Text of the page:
Many gardeners are learning how important pollinators are to our food supply and well-being. How can we, as gardeners and homeowners, do more to help our pollinator friends?
- Plant lots of flowering nectar plants.
Native plants like anise hyssop, bee balm, coneflower, goldenrod, phlox, Virginia spiderwort (pictured above) and many others are all fantastic for pollinators.
According to Our February 2017 speaker Claire Jones, who has spent many decades working to help pollinators, non-native plants like catmint, cosmos, hollyhock, lavender, zinnias, sunflowers, and verbena are also great sources of pollen and nectar for the bees.
- Host a bee-hive or other bee houses.
Here’s a simple one made from a recycled can and hollow stems from the garden.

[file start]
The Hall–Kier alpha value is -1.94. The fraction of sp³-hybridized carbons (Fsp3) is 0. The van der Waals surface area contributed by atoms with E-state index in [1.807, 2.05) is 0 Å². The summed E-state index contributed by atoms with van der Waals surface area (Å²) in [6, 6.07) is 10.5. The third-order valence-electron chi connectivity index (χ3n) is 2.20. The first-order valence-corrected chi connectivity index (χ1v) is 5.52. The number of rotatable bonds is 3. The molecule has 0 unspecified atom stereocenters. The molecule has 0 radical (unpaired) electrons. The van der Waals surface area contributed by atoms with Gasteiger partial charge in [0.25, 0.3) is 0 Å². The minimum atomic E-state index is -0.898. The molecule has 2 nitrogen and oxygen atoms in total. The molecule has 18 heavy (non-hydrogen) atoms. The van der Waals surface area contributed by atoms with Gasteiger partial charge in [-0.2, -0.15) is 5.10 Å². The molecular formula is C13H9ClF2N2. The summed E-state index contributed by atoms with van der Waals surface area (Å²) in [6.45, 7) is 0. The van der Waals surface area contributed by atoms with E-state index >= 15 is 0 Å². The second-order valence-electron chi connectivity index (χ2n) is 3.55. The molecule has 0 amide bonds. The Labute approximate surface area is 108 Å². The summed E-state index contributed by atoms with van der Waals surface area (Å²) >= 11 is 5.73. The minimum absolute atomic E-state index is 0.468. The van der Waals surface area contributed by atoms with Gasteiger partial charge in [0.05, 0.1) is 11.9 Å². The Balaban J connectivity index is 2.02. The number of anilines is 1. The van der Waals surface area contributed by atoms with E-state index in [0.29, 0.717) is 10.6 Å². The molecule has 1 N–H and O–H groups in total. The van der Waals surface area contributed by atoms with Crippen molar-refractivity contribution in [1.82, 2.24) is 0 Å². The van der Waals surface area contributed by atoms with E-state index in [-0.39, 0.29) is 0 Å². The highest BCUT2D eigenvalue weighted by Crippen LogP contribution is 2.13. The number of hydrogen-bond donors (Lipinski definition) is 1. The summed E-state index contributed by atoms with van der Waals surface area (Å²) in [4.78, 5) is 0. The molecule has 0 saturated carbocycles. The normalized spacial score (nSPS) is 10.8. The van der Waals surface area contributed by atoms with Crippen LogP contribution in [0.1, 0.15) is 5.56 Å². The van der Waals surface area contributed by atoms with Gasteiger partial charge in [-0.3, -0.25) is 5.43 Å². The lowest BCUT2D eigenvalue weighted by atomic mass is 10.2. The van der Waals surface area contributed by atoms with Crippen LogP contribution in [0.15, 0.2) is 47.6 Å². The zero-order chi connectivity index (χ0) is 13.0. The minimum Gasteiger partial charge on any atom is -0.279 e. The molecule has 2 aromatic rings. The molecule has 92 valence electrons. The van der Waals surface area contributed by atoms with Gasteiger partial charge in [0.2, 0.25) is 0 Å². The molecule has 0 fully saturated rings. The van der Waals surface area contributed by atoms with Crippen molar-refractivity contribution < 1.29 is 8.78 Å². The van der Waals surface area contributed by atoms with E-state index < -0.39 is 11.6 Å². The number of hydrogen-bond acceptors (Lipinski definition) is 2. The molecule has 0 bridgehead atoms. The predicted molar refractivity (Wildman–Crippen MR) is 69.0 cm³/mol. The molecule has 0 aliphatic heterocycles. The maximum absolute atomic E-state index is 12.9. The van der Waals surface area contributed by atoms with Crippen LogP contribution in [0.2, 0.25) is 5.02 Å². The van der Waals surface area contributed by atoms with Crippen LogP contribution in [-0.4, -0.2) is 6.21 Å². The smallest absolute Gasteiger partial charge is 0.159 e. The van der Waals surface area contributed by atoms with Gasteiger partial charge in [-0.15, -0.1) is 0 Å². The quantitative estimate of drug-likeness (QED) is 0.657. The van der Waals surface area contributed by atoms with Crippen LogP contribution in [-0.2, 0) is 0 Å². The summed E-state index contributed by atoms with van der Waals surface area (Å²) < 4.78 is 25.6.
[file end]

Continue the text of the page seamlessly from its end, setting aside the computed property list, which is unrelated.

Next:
- Avoid spraying broad-spectrum pesticides.
Most pesticides used for mosquito control do unfortunately kill all insects on contact, including bees and butterflies and predator bugs like dragonflies. Instead, keep mosquitoes from breeding by emptying all standing water in your vicinity. Top culprits include: gutters, tarps, tires, toys, rain barrels, bird baths, pet dishes. Try using mosquito dunks in your rain barrels.
If you must spray for mosquitoes, do so at dusk, when bees are no longer active and mosquitoes are.